The function (i.e., the motivation) of child-to-parent violence (CPV) is an important consideration for intervention but under researched, primarily due to a lack of appropriate measurement tools. The current study aimed to develop and validate a caregiver-report measure of the function of CPV (the Child-to-Parent Violence Functions Scale [CPV-F]).
One-hundred-and-twenty-one caregivers (94% female) ranging from 27 to 68 years of age (M = 45.36, SD = 8.35) completed an online survey reporting on experiences of CPV from a young person, who were mostly male (63%) and aged between 5 and 24 years (M = 12.71, SD = 4.77).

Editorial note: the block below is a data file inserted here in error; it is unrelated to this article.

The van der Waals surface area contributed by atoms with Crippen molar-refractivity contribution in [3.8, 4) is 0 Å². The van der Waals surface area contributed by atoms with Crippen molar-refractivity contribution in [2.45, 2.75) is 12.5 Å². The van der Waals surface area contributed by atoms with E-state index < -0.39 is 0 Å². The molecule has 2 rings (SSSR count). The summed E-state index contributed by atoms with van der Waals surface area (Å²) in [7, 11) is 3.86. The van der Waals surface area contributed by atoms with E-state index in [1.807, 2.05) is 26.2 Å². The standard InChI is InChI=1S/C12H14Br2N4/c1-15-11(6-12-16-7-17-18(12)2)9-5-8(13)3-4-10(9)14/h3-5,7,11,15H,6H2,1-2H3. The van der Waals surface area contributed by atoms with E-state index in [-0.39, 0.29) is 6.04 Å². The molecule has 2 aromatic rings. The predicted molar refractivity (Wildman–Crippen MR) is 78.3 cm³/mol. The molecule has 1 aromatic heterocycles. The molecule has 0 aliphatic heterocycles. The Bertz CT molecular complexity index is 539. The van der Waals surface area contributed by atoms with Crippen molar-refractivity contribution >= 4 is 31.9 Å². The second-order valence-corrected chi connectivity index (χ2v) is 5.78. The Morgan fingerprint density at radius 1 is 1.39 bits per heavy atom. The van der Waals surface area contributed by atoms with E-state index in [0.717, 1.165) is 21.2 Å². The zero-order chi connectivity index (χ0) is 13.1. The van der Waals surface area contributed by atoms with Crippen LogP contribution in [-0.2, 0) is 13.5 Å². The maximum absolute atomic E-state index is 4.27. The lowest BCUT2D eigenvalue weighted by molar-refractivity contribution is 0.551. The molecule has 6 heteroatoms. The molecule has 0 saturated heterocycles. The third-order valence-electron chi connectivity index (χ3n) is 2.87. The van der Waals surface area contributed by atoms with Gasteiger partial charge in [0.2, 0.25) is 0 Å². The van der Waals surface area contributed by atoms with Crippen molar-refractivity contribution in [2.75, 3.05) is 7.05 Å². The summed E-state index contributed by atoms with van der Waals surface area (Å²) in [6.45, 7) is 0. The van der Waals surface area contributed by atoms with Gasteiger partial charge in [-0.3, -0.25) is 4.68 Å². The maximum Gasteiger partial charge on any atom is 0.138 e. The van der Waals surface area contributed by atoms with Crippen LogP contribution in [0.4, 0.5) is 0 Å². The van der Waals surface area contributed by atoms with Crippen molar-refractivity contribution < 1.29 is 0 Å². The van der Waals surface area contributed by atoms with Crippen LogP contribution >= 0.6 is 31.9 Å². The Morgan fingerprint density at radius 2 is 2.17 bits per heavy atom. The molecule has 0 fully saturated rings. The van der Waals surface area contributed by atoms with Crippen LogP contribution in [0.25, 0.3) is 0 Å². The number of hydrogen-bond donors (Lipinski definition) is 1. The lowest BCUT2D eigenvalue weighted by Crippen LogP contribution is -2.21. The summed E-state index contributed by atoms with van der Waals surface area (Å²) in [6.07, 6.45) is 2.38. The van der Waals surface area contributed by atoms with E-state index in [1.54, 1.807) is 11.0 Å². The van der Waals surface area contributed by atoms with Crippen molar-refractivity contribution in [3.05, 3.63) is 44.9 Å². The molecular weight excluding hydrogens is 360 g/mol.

The current study shows that the motivation for CPV varies across three related but distinct functions: Reactive (i.e., in response to perceived or actual threat, transgression, or intrusion), Affective (i.e., driven by internal frustration, fear, or emotional conflict), and Proactive (i.e., instrumental, callous, and planned). The CPV-F demonstrated predictive and concurrent validity, as well as adequate reliability across subscales.
Future research should consider the function of CPV, as it may impact the relevance of risk factors. Moving forward, the CPV-F could be used for comprehensive investigative profiling, with a focus on parent and dyadic factors, to resolve heterogeneity in the field. Such factors are crucial to intervention yet under explored. As a caregiver-report measure, the CPV-F is well-positioned to aid in these investigations.